TALK SHOW HOST JERRY SPRINGER IS CONTEMPLATING A RUN FOR THE SENATE AS A DEMOCRAT, NOT A REPUBLICAN, AS REPORTED IN JONATHAN YARDLEY'S COLUMN IN YESTERDAY'S STYLE SECTION. (PUBLISHED 08/10/99)

Reading the newspapers last week it was all but impossible to keep the gag reflex under control. Bob Backlund, a former professional wrestler, is running for Congress as a Republican in Connecticut, and others who came to notoriety in the same "sport" are considering similar undertakings; Jerry Springer, deemed by many authorities the most vulgar of all talk show hosts, may run for the Senate in Ohio, also as a Republican; and of course we have Hillary Rodham Clinton--talk about vulgarity!--and her simultaneous ventures into elective politics and pop psychology.

Hard on the heels of this onslaught was a commentary in the Wall Street Journal by Tod Lindberg, the editor of Policy Review, under the headline "Washington Goes Hollywood." That pretty much sums it up. Lindberg went on at some length, and for the most part in an interesting way, but the brunt of his analysis was that "politics is becoming a celebrity vocation," or, as he wrote: "Celebrity, in the form of fame, was once sometimes a byproduct of politics. The virtually anonymous Mr. Smith might go to Washington and make a name for himself by doing the right thing. But now, celebrity seems for some the goal of political engagement. One comes to politics not to make a difference, but to make a splash."

That is true so far as it goes, but it does not go far enough. By concentrating on the celebrity-politicians themselves, Lindberg keeps his focus too narrow. What he describes is lamentable--"the new celebrity culture of Washington"--but it is merely a mirror image, or a microcosm, of the much larger celebrity culture that afflicts the entire nation. If many people in politics now aspire to celebrity rather than accomplishment, by the same token the people who elect them are no longer capable of distinguishing between celebrity and competence. If Washington is populated by far too many people who are famous merely for being famous, please bear in mind that empty fame is precisely what got them elected in the first place.

"In the old days," Lindberg writes, "status attached to those who best practiced politics, who talked most intelligently about it, who knew its inner workings best. To be a Cabinet secretary or congressman was to possess a barony. To be a journalist was to traffic in confidences, the coin of the realm. And to be assistant to the president, with frequent access to the Oval Office--this was the center of the universe."

Yes, but the good old days weren't that good. Though some people got to Washington the hard way--working up the ladder from local to state to national office, learning along the way the inner workings not merely of politics but also of governance--others were machine hacks or beneficiaries of famous names or (yes: remember Warren Gamaliel Harding) pretty faces or venal opportunists. It is no exaggeration to say that the call of fame and glory and fortune has always been stronger than the call of conscience; in the age of celebrity the call is simply more audible, and those who follow it are more visible.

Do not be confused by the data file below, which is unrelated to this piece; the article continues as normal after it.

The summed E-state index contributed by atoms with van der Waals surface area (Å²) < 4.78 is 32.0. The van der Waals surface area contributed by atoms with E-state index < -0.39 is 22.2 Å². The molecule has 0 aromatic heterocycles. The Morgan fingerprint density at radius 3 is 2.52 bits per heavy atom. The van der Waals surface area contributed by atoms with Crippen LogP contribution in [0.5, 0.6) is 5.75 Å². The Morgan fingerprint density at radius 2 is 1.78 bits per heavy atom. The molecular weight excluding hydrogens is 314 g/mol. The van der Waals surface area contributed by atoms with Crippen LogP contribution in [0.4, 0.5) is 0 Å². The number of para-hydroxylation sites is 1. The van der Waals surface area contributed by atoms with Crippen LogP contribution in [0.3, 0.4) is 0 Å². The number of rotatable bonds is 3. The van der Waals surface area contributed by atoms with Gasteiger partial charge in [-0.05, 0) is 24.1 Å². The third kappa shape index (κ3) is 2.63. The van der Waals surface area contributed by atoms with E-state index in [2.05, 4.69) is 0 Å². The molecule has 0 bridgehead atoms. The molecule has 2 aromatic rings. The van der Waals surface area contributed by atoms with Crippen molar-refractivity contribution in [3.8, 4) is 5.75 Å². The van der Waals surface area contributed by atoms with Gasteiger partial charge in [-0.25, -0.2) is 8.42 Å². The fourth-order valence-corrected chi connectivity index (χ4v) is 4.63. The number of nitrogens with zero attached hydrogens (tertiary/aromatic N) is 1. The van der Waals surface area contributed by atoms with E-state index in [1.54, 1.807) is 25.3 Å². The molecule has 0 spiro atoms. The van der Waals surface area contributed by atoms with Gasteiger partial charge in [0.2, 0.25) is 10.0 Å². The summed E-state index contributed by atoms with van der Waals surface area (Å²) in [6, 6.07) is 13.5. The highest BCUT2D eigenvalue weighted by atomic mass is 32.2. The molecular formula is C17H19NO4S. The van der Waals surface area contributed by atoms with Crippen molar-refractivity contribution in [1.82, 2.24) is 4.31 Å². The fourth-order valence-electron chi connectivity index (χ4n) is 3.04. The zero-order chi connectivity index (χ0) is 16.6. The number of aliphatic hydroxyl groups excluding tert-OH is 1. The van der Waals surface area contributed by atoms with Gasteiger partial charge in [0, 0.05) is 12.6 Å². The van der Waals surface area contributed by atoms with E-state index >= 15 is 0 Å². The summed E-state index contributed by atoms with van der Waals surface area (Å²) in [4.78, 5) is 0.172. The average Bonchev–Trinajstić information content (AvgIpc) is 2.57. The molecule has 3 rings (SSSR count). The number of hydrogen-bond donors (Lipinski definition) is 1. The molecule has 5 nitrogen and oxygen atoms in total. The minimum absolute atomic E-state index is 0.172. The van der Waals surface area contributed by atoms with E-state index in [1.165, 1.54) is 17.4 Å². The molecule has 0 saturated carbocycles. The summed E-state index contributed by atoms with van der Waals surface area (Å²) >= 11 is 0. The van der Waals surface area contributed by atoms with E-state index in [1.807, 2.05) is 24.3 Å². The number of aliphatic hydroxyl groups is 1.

The big difference is not that people come to Washington to become famous--they always have--but that they believe they are entitled to public office because of fame they already enjoy in utterly unrelated lines of work or play, and that the electorate agrees. Perhaps it is possible to conjure a notion more ludicrous than that professional wrestling is a legitimate avenue to political leadership, but it has apparently become part of the received wisdom, put there by the improbable (and by no means wholly lamentable) success of Jesse "The Body" Ventura as well as by the huge, avidly loyal television audiences that wrestling attracts. This phenomenon has absolutely nothing to do with competence for office and everything to do with celebrity pure and simple.

The same, God knows, is true of the senatorial candidacy that Hillary Rodham Clinton is interminably launching. The only claim she has to elective office--the only claim--is that she is famous. Were she not famous, her declaration for a Senate seat in a state where she has never lived would get no more respect than the declarations of the Flat Earth candidate or the Extraterrestrial Rights candidate. She has plenty of opinions, the vast majority of them half-baked, but no real experience at putting opinion into action. When her husband let her run the health-reform operation she made a complete botch of it, in large measure because her arrogant, peremptory manner alienated the professional politicians (those who still exist) on Capitol Hill.

None of which seems to make the least difference to Democratic voters in New York, who are falling all over Mrs. Clinton as if she were Barbra Streisand or Martha Stewart. Some readers may find this apt, since the first lady operates at about the same intellectual level as these giants of popular culture, but that does not ameliorate the genuinely odious spectacle of audiences in New York hanging upon her every banality and bromide as if they were the latest bulletins from Alexis de Tocqueville. As for the sympathy vote she is cultivating thanks to the repellent behavior of her repellent husband, that is beneath contempt: Pity as claim to public office!

So blame Hillary Clinton and the other famous faces who think their celebrity entitles them to run the country, but please do not forget that under our system elective office is, uh, elective. The fault, dear Brutus, is not in our stars, but in our star-gazers.

Jonathan Yardley's e-mail address is yardley@twp.com.